WADOO!!NEWS: Switzerland has returned more illegal monies from former heads of state – Ambassador Hodel
Hans-Rudolf Hodel, Ambassador, Embassy of Switzerland to Nigeria, Chad and Niger, speaks on the insinuation that his country remains a safe haven for looted funds by African government officials.
How much has the Swiss government repatriated to Nigeria from Abacha loot?
700 million dollars but that was 10 years ago.
It has been reported that your government is keen on modifying your banking secrecy laws in order to discourage politically exposed persons from depositing illicit funds in your country. What is the status of these intended modifications and to what extent will these modifications help countries like Nigeria identify and retrieve illicit funds deposited in your country by politically exposed persons?
Of course there are two things; one is the criminal money and the other is the money of politically exposed persons. In general, the policy in Switzerland has changed a lot and I am very happy about that because our banking secrecy was much disputed. We always said it was the problem of the country where these people lived; it was not our problem. If people come and deposit money and the bank can accept that money except there is a criminal process in the transaction, then we incorporate the authorities, but this has changed very much.
Now banking secrecy doesn’t exist anymore for foreigners, it continues to exist for Swiss people so the Swiss tax authorities can’t ask our banks questions, but I also believe this will change with the coming on stream of the Organization for Economic Cooperation and Development (OECD) and other international organisations, so there will be automatic exchange of information. Now when it comes to criminal monies, the Swiss banks are no longer interested in such monies and, when you want to deposit such monies before, you will just have to prove the monies are yours, but now you will have to prove that you have earned the monies in a legal way.
Of course if you deposit 200 dollars and you are a journalist, we say as a journalist you can have such money. But if you want to deposit 2 million dollars as a journalist, you have to prove that you earned that money or inherited it or you did a super job because normally a journalist doesn’t have 2 million dollars. Yes, some journalists are rich but they can prove that they got the money in a legitimate way.
This has changed completely and, of course, there is legal assistance in some cases. For instance, a journalist has effectively deposited his money and then it turns out that not everything was legal. A country where criminal prudery is going on, we can ask for legal assistance and help the authorities to clarify these things and eventually return the money. For the politically exposed persons also, we have new rules- we don’t want those monies anymore.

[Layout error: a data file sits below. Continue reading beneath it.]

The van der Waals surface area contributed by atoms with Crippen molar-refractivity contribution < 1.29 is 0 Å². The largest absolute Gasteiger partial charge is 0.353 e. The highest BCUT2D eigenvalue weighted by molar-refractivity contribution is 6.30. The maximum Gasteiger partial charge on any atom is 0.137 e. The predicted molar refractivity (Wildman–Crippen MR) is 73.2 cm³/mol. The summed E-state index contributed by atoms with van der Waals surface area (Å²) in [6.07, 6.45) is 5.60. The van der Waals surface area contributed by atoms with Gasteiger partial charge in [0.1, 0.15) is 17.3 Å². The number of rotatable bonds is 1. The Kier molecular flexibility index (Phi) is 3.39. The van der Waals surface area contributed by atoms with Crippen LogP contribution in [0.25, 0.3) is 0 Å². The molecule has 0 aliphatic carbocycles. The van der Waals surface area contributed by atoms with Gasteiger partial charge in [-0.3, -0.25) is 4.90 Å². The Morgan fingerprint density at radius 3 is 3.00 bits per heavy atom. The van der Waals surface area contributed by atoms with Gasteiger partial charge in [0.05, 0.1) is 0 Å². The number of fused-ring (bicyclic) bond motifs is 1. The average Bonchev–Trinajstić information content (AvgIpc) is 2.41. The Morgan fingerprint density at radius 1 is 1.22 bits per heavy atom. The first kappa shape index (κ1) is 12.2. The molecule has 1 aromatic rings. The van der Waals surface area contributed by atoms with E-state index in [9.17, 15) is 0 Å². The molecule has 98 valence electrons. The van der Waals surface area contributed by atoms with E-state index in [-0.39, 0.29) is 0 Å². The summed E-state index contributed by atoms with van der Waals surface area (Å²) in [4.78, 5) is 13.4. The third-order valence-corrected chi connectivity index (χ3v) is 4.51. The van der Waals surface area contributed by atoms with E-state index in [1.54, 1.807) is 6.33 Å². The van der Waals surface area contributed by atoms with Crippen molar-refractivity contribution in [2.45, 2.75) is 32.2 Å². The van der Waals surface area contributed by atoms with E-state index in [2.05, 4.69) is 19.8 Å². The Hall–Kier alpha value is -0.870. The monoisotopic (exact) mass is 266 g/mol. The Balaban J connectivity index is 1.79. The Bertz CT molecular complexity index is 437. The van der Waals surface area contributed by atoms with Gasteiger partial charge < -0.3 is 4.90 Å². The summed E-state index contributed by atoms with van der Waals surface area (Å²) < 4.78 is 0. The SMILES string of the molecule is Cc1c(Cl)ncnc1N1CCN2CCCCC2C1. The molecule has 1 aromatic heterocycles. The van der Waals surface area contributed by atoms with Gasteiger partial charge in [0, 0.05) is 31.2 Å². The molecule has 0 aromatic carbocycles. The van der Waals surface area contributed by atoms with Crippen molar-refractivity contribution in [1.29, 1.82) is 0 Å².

Of course it becomes complicated because if you are a head of state and you go to a country, there is also the respect. You can’t tell a president he is a criminal; even if you ask for confirmation from his minister of finance, the minister of commerce and so on, all will sign that he is a very good president and his money is legal, but as soon as he ceases to be president, things might change.
People may find out that it was not that legal and those who signed for him also participated in all the illegality, and back then, countries that wanted such monies returned had to prove that the monies deposited in the Swiss banks were truly illegal.
Now a head of state or even a former head of state has to prove that his monies are legally acquired, which, of course, is much more difficult. By the way, Switzerland is the country that has returned more illegal monies from former heads of state than any other country in the world that were deposited in its banks; 2.5 billion dollars returned.
In the Abacha case, it was also like this-the Nigerian authorities said they had the inking that Abacha had stolen monies from Nigeria, so the Swiss authorities informed all the banks if they had any account belonging to Abacha and they all returned such monies which amounted to 700 million dollars.
The Nigerian government asked that the monies be returned and we did. We said the monies will be given back to the people; so there was a repatriation agreement between the World Bank and the Swiss government that the monies will be used for projects in the interest of the population and not just sent to the account of the new government which was done and there was a report on that.
Of course such agreement is difficult because the Swiss government can’t tell the Nigerian government how to use their monies, but we filed an agreement that they will go to the budget of the state for infrastructure like schools, roads and drugs and the World Bank confirmed it.